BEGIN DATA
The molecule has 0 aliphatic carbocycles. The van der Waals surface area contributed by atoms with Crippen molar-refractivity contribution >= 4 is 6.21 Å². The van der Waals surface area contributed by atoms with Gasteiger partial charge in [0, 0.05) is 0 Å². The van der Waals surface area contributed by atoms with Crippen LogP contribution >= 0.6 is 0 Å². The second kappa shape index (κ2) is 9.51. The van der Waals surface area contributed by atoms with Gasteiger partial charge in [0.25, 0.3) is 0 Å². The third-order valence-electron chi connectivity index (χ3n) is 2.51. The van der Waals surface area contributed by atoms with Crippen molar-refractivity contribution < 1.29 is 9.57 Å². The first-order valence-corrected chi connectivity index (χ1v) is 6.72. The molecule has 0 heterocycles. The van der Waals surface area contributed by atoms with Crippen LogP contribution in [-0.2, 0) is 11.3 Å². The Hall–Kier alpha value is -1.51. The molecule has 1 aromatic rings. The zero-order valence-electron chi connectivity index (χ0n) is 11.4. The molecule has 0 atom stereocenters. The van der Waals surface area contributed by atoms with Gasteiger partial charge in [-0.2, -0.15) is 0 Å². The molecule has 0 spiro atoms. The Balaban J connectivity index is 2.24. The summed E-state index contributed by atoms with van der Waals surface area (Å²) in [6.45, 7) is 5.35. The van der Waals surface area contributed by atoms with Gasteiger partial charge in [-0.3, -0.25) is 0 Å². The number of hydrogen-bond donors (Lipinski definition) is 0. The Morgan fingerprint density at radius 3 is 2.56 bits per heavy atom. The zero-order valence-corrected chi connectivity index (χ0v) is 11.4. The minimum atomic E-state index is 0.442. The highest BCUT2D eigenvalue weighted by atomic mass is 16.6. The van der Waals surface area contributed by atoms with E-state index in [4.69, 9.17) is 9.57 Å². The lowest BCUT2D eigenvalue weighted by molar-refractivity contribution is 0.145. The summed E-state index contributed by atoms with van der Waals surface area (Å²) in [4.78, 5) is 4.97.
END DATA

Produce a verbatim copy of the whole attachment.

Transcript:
The molecule has 0 aliphatic carbocycles. The van der Waals surface area contributed by atoms with Crippen molar-refractivity contribution >= 4 is 6.21 Å². The van der Waals surface area contributed by atoms with Gasteiger partial charge in [0, 0.05) is 0 Å². The van der Waals surface area contributed by atoms with Crippen LogP contribution >= 0.6 is 0 Å². The second kappa shape index (κ2) is 9.51. The van der Waals surface area contributed by atoms with Gasteiger partial charge in [0.25, 0.3) is 0 Å². The third-order valence-electron chi connectivity index (χ3n) is 2.51. The van der Waals surface area contributed by atoms with Crippen molar-refractivity contribution < 1.29 is 9.57 Å². The first-order valence-corrected chi connectivity index (χ1v) is 6.72. The molecule has 0 heterocycles. The van der Waals surface area contributed by atoms with Crippen LogP contribution in [-0.2, 0) is 11.3 Å². The Hall–Kier alpha value is -1.51. The molecule has 1 aromatic rings. The zero-order valence-electron chi connectivity index (χ0n) is 11.4. The molecule has 0 atom stereocenters. The van der Waals surface area contributed by atoms with Gasteiger partial charge in [-0.2, -0.15) is 0 Å². The molecule has 0 spiro atoms. The Balaban J connectivity index is 2.24. The summed E-state index contributed by atoms with van der Waals surface area (Å²) in [6.45, 7) is 5.35. The van der Waals surface area contributed by atoms with Gasteiger partial charge in [-0.3, -0.25) is 0 Å². The number of hydrogen-bond donors (Lipinski definition) is 0. The Morgan fingerprint density at radius 3 is 2.56 bits per heavy atom. The zero-order valence-corrected chi connectivity index (χ0v) is 11.4. The minimum atomic E-state index is 0.442. The highest BCUT2D eigenvalue weighted by atomic mass is 16.6. The van der Waals surface area contributed by atoms with E-state index in [4.69, 9.17) is 9.57 Å². The lowest BCUT2D eigenvalue weighted by molar-refractivity contribution is 0.145. The summed E-state index contributed by atoms with van der Waals surface area (Å²) in [4.78, 5) is 4.97.